- Aristotle Mistakidis – 6%;
- Thor Peterson – 5,3%;
- Alex Bird – 4,6%.

In 2012, Glencore made a takeover of the large mining company Xstrata. As a result, Glencore became one of the world's largest mining companies with a capitalization of about $ 82 billion. In the process of this acquisition, the Qatar Investment Authority (Qatar Investment Authority, owned by the Qatar government) became the largest shareholder of Xstrata, whose actions increased the transaction value for Glencore. As a result of the merger of the two companies, the shareholders of Xstrata got 47.4% of the shares of the combined company, which means that the sovereign wealth fund of Qatar, which owned about 12% of Xstrata's shares, became a major shareholder of Glencore.

According to the Vedomosti newspaper for 2016, the largest shareholders of Glencore were:
- "Qatar Holdings" (investment division of the Qatar sovereign wealth fund) - 8,99%;
- Ivan Glazenberg – 8,42%;
- Daniel Francisco Mate – 3,19%;
- Aristotle Mistakidis – 3,17%;
- Thor Peterson – 2,8%;
- Alex Bird – 2,45%.

In December 2016, a consortium of Glencore and Qatar's sovereign wealth fund bought a 19.5% stake in Rosneft for € 10.2 billion from the Russian state-owned company Rosneftegaz. As a result, the consortium became the third largest shareholder of Rosneft after Rosneftegaz (50% plus 3 shares) and British Petroleum (19.75%). Russian President Vladimir Putin, in connection with the sale of Rosneft shares, said: "I very much hope that the arrival of new investors ... in the management bodies will improve corporate procedures and transparency of the company." The version was voiced that the deficit of the Russian budget was made up by selling shares of Rosneft.

According to the RBC newspaper, as part of the deal, an agreement was concluded that the limited liability partnership QHG Trading, created in the UK by Glencore structures together with Qatar Holding, will be able to annually receive from 4.5 million to 11 million tons within 5 years. oil produced by Rosneft. Thus, Glencore actually extended the 2012 contract with Rosneft.

Of the 10.2 billion euros spent on the purchase of Rosneft shares, Glencore invested only 300 million euros of its own funds. The Qatar Foundation has invested 2.5 billion euros. The rest of the funds were provided by banks on credit. The main creditor (5.2 billion euros) was the Italian bank Intesa Sanpaolo, whose management is allegedly very loyal to the Russian authorities.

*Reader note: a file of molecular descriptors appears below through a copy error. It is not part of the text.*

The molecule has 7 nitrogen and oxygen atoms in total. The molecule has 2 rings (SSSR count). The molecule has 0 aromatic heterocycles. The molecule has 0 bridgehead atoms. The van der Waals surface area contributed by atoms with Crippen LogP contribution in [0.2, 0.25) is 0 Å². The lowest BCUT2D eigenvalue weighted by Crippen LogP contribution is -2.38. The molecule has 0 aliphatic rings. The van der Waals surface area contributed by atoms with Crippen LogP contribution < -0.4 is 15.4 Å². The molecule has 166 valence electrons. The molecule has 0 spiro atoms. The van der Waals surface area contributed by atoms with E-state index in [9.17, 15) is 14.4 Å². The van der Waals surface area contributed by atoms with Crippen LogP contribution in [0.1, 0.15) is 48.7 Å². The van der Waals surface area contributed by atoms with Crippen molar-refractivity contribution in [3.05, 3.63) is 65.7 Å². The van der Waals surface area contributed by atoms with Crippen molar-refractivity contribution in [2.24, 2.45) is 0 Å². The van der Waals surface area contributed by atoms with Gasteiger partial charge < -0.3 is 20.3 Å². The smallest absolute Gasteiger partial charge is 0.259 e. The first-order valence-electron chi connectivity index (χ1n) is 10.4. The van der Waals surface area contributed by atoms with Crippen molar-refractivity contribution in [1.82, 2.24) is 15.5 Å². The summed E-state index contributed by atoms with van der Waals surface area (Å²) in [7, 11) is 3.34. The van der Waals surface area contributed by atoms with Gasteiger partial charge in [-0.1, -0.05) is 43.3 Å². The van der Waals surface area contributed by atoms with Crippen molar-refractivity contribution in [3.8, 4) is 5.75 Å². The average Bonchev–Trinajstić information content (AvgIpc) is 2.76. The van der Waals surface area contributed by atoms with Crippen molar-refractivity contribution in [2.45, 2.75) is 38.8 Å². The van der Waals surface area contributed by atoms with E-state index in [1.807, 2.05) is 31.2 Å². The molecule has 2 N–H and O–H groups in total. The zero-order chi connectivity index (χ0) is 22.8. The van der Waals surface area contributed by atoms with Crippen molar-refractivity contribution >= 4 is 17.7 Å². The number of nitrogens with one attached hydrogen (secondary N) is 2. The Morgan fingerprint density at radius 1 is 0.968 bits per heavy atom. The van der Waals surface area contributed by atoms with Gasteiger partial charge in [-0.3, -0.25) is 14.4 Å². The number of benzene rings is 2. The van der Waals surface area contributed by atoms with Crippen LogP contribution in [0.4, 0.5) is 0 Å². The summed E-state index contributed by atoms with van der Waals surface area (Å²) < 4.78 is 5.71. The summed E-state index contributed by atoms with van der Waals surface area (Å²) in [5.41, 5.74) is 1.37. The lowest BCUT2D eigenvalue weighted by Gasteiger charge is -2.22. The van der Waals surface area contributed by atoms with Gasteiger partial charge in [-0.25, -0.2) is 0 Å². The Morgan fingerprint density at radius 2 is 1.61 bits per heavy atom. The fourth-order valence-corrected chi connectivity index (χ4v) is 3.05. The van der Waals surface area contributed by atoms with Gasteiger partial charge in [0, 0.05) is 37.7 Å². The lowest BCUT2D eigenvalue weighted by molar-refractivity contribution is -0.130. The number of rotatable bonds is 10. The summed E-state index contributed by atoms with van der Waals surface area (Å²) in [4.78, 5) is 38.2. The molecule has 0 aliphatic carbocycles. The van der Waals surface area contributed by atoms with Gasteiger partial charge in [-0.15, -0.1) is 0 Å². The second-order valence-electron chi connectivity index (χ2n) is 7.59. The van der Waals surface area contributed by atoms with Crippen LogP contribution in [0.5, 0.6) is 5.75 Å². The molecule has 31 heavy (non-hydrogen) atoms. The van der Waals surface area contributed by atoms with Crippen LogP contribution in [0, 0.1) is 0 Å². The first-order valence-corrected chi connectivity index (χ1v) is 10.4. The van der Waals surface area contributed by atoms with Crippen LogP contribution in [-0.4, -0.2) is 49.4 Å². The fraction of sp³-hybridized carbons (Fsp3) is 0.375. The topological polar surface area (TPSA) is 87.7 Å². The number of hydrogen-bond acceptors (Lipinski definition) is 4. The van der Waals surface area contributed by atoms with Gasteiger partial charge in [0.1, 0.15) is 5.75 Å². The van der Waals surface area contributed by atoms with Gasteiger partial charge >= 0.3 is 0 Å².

One of the questions that arose about the deal was the question of its significance for the Qatar foundation. The fund was created to diversify income from the sale of oil and gas in Qatar, and therefore it is not very logical to use the fund's funds to buy shares of an oil company in Russia. The Qatar Foundation is a shareholder of Glencore, which, being an oil trader, is interested in this deal. But this could hardly be a sufficient reason for the Qatar fund to participate in the deal, given that the Qatar fund is not very friendly towards the management of Glencore, which in total controls more Glencore shares than the Qatar fund. It is most likely that in return for participating in the deal, the Qatar fund received an agreement from Russia to join the OPEC decision to limit oil production.

In some media, in particular in Novaya Gazeta, a version was voiced that senior government officials and top managers of Rosneft from the circle of Russian President Vladimir Putin used Glencore and the Qatar fund in order to get Rosneft shares into personal ownership. As far as Qatar is concerned, this version is unlikely, given that Qatar is Russia's political adversary in the Middle East and one of Russia's main competitors in the gas market. And using the enemy for the implementation of secret schemes means giving him a weapon to blackmail against himself. Another thing is Glencore, which has earned a reputation as a company that is very flexible in responding to the non-public needs of government officials, including Russian ones, with whom Glencore has a long history of relationships. According to the Vedomosti newspaper, after the completion of the deal, Glencore's effective stake in Rosneft was 0.54%, although under the terms of the agreement Glencore was to receive 9.75% of the shares. Who controls the remaining 9.21% of the shares is unknown.

Glencore is currently one of the world's largest mining companies and a major trader in oil and grain.

Date of information update: 2017.